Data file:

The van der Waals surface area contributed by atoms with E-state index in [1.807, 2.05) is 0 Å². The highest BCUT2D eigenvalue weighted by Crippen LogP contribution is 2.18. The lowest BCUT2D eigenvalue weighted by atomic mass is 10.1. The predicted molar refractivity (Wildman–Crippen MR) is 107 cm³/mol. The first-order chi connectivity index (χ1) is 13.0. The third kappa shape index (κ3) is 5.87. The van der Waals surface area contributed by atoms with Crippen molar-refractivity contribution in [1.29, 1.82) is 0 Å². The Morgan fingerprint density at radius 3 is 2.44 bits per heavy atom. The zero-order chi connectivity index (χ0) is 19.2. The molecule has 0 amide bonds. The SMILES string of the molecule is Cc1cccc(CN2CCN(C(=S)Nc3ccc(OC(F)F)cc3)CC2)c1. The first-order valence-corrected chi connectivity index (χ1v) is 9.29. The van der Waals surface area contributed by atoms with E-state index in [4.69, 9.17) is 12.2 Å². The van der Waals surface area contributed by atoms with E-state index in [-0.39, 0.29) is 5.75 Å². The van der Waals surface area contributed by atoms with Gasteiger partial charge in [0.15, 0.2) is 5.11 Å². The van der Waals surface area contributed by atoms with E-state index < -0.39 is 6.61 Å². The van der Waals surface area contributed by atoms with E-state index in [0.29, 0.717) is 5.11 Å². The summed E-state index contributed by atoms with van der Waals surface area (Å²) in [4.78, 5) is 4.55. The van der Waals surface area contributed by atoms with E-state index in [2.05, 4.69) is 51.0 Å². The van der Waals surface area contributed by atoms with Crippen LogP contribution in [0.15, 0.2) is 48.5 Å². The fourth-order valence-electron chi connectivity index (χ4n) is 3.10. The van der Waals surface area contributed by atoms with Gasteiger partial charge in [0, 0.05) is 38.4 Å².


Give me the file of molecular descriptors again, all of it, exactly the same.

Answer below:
The van der Waals surface area contributed by atoms with E-state index in [1.807, 2.05) is 0 Å². The highest BCUT2D eigenvalue weighted by Crippen LogP contribution is 2.18. The lowest BCUT2D eigenvalue weighted by atomic mass is 10.1. The predicted molar refractivity (Wildman–Crippen MR) is 107 cm³/mol. The first-order chi connectivity index (χ1) is 13.0. The third kappa shape index (κ3) is 5.87. The van der Waals surface area contributed by atoms with Crippen molar-refractivity contribution in [1.29, 1.82) is 0 Å². The Morgan fingerprint density at radius 3 is 2.44 bits per heavy atom. The zero-order chi connectivity index (χ0) is 19.2. The molecule has 0 amide bonds. The SMILES string of the molecule is Cc1cccc(CN2CCN(C(=S)Nc3ccc(OC(F)F)cc3)CC2)c1. The first-order valence-corrected chi connectivity index (χ1v) is 9.29. The van der Waals surface area contributed by atoms with E-state index in [4.69, 9.17) is 12.2 Å². The van der Waals surface area contributed by atoms with E-state index in [-0.39, 0.29) is 5.75 Å². The van der Waals surface area contributed by atoms with Gasteiger partial charge in [0.15, 0.2) is 5.11 Å². The van der Waals surface area contributed by atoms with E-state index < -0.39 is 6.61 Å². The van der Waals surface area contributed by atoms with E-state index in [0.29, 0.717) is 5.11 Å². The summed E-state index contributed by atoms with van der Waals surface area (Å²) in [4.78, 5) is 4.55. The van der Waals surface area contributed by atoms with E-state index in [2.05, 4.69) is 51.0 Å². The van der Waals surface area contributed by atoms with Crippen LogP contribution in [0.15, 0.2) is 48.5 Å². The fourth-order valence-electron chi connectivity index (χ4n) is 3.10. The van der Waals surface area contributed by atoms with Gasteiger partial charge in [0, 0.05) is 38.4 Å².